We appreciate the difficulty that a long-standing, unresolved conflict between binding precedents creates for the lower courts.*fn9 In our view, however, the special rule for minors announced in Burton, supra, 6 Cal.3d 375, cannot fairly be rationalized, or correctly perpetuated, as nothing more than a restatement of the federal totality-of-the-circumstances test. By its own terms, Burton requires courts to give at least presumptive weight to a minor's request to see a parent in determining whether the minor has invoked the Fifth Amendment privilege. This is more than federal law compels. As the court in Fare, supra, 442 U.S. 707, 725, explained, "[w]here the age and experience of a juvenile indicate that his request for his . . . parents is, in fact, an invocation of his right to remain silent, the totality approach will allow the court the necessary flexibility to take this into account in making a waiver determination." That Burton goes beyond the unadorned totality-of-the-circumstances test in attributing weight to a minor's request for a parent is clear; precisely how much farther it goes is not. But however far beyond that test Burton does go, it goes too far. The Truth-in-Evidence provision (Cal. Const., art. I, § 28, subd. (f)(2)) permits the courts of this state to exclude a defendant's self-incriminatory statements only under the compulsion of federal law (May, supra, 44 Cal.3d 309, 318).
For these reasons, we conclude the rule of Burton, supra, 6 Cal.3d 375, does not represent a valid interpretation of federal law and thus cannot withstand the preemptive effect of the Truth-in-Evidence provision (Cal. Const., art. I, § 28, subd. (f)(2)). We therefore disapprove Burton's holding on this point.*fn10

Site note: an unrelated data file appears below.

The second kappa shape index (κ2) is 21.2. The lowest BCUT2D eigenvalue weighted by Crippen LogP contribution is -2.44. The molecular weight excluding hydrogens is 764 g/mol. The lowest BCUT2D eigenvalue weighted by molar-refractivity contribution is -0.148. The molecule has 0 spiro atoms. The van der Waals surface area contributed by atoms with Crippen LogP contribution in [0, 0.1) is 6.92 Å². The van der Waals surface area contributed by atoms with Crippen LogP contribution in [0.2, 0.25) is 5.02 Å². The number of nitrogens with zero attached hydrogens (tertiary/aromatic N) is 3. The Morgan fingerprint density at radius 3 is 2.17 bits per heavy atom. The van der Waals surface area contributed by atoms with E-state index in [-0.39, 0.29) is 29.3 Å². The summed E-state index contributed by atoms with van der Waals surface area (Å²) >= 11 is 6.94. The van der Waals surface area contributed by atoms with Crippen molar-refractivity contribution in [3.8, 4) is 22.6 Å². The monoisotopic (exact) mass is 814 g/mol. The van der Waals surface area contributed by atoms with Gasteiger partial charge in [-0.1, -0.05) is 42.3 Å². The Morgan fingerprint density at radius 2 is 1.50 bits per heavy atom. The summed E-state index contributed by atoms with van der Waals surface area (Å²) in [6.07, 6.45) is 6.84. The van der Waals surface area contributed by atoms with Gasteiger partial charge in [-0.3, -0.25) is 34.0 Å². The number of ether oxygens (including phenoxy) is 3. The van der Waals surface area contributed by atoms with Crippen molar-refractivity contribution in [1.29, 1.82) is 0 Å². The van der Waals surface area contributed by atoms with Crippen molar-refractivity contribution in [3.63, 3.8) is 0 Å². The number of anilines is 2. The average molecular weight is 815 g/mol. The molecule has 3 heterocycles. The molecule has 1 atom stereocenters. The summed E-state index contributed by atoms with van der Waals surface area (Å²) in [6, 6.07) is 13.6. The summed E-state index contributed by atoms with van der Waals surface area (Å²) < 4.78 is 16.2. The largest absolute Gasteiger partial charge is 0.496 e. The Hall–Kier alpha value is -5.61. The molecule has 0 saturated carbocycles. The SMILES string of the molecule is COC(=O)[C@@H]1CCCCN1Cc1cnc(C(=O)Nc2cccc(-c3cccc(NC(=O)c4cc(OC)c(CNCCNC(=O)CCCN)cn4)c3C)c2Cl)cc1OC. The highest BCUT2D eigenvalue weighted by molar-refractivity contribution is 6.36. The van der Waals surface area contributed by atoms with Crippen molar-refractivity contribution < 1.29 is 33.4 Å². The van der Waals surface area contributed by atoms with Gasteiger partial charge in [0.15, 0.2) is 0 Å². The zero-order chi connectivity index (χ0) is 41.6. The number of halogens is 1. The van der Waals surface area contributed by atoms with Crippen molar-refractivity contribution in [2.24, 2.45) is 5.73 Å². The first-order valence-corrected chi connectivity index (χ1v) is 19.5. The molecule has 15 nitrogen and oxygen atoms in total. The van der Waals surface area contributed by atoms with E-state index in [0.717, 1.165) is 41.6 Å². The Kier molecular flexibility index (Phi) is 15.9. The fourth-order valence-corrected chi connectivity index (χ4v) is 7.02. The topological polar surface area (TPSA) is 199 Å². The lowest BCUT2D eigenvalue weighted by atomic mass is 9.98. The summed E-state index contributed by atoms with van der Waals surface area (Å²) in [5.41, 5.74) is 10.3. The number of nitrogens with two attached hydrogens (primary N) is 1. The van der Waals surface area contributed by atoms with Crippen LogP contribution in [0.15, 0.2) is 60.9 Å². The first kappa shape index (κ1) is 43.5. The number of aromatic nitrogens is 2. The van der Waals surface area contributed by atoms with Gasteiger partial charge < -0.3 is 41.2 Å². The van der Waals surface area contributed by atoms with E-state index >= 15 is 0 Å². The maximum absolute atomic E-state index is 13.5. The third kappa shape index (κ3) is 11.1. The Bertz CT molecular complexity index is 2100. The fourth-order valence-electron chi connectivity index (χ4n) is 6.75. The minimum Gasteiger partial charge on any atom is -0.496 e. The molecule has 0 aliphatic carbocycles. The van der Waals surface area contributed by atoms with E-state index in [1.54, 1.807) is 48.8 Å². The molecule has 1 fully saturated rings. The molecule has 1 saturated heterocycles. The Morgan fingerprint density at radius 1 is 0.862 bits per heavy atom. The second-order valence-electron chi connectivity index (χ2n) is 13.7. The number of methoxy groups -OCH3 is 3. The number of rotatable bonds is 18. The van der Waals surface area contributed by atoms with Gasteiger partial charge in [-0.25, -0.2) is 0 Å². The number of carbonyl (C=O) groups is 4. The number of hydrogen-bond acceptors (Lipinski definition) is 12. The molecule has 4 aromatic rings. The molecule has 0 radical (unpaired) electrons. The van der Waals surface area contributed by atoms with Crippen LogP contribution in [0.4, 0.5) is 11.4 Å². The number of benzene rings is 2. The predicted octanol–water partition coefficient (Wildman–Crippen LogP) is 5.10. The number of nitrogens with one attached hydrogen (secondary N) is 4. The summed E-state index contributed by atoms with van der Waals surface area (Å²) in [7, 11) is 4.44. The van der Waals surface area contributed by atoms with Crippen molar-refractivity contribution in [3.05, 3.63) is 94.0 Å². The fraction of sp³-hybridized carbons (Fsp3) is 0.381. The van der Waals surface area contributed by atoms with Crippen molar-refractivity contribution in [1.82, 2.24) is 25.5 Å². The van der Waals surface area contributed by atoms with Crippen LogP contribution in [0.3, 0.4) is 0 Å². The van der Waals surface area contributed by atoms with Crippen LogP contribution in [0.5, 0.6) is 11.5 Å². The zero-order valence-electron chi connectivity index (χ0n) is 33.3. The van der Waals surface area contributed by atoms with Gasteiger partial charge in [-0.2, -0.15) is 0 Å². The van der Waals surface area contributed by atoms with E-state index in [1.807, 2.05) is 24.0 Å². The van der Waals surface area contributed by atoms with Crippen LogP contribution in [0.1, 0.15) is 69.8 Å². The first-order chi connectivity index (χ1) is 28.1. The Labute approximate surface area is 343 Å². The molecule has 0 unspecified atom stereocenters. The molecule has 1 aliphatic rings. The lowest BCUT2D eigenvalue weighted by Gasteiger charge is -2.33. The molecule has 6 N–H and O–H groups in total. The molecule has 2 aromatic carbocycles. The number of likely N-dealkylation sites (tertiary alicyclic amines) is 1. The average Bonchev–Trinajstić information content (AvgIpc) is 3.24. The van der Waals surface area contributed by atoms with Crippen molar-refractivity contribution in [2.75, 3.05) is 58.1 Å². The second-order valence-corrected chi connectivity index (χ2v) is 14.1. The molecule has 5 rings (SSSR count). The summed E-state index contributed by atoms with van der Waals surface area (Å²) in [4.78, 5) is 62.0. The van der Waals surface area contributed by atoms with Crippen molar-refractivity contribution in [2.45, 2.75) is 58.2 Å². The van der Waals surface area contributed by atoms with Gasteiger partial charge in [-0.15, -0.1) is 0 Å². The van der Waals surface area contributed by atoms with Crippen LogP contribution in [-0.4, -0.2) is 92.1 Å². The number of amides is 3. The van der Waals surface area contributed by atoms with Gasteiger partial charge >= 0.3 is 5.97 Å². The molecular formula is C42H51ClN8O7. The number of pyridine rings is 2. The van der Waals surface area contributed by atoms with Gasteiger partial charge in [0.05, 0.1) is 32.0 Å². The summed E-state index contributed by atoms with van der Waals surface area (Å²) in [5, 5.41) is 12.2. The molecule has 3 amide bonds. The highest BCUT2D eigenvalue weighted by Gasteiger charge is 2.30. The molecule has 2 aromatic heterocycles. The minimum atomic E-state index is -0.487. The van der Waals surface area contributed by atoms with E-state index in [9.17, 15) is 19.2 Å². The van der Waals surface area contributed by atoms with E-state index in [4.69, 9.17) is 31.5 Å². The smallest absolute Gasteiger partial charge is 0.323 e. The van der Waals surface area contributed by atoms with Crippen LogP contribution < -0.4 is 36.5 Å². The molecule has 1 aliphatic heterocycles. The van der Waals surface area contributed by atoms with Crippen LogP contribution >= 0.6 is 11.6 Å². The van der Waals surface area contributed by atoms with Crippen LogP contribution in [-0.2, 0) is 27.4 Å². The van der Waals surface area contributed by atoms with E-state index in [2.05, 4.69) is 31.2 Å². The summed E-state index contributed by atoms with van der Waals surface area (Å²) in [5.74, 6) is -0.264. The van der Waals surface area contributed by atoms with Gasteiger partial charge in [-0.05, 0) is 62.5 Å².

B. The Instant Case
When a court's decision to admit a confession is challenged on appeal, "we accept the trial court's determination of disputed facts if supported by substantial evidence, but we independently decide whether the challenged statements were obtained in violation of Miranda [supra, 384 U.S. 436]." (People v. Davis (2009) 46 Cal.4th 539, 586.) As Fare, supra, 442 U.S. 707, 725, requires, we inquire "into the totality of the circumstances surrounding the interrogation, to ascertain whether the accused in fact knowingly and voluntarily decided to forgo his rights to remain silent and to have the assistance of counsel." Because defendant is a minor, the required inquiry "includes evaluation of the juvenile's age, experience, education, background, and intelligence, and into whether he has the capacity to understand the warnings given him, the nature of his Fifth Amendment rights, and the consequences of waiving those rights." The prosecution bears the burden of demonstrating that the challenged waiver is valid by a preponderance of the evidence. (People v. Dykes (2009) 46 Cal.4th 731, 751.)
Nothing in the record suggests defendant was unable to understand, or did not understand, the meaning of the rights to remain silent and to have the assistance of counsel, and the consequences of waiving those rights. Defendant was, at the time of his interrogation, 16 years old and, while no longer in school, had completed the 10th grade and held jobs in retail stores. While no evidence was offered that defendant had, or had not, previously been advised of his rights under Miranda, supra, 384 U.S. 436, he was no stranger to the justice system. Defendant had been arrested twice before, once for burglary and making criminal threats, and once for fleeing police after a traffic stop and possessing marijuana. Both sets of charges led to proceedings in juvenile court, and the second resulted in a commitment to juvenile hall. Nothing in this background, or in the transcript of defendant's interrogation, suggests his decision to waive his Miranda rights was other than knowing and voluntary. Asked by detectives to confirm that he understood each right as read to him, he answered affirmatively four times. While defendant did not expressly waive his Miranda rights, he did so implicitly by willingly answering questions after acknowledging that he understood those rights. (People v. Cruz (2008) 44 Cal.4th 636, 667-668.)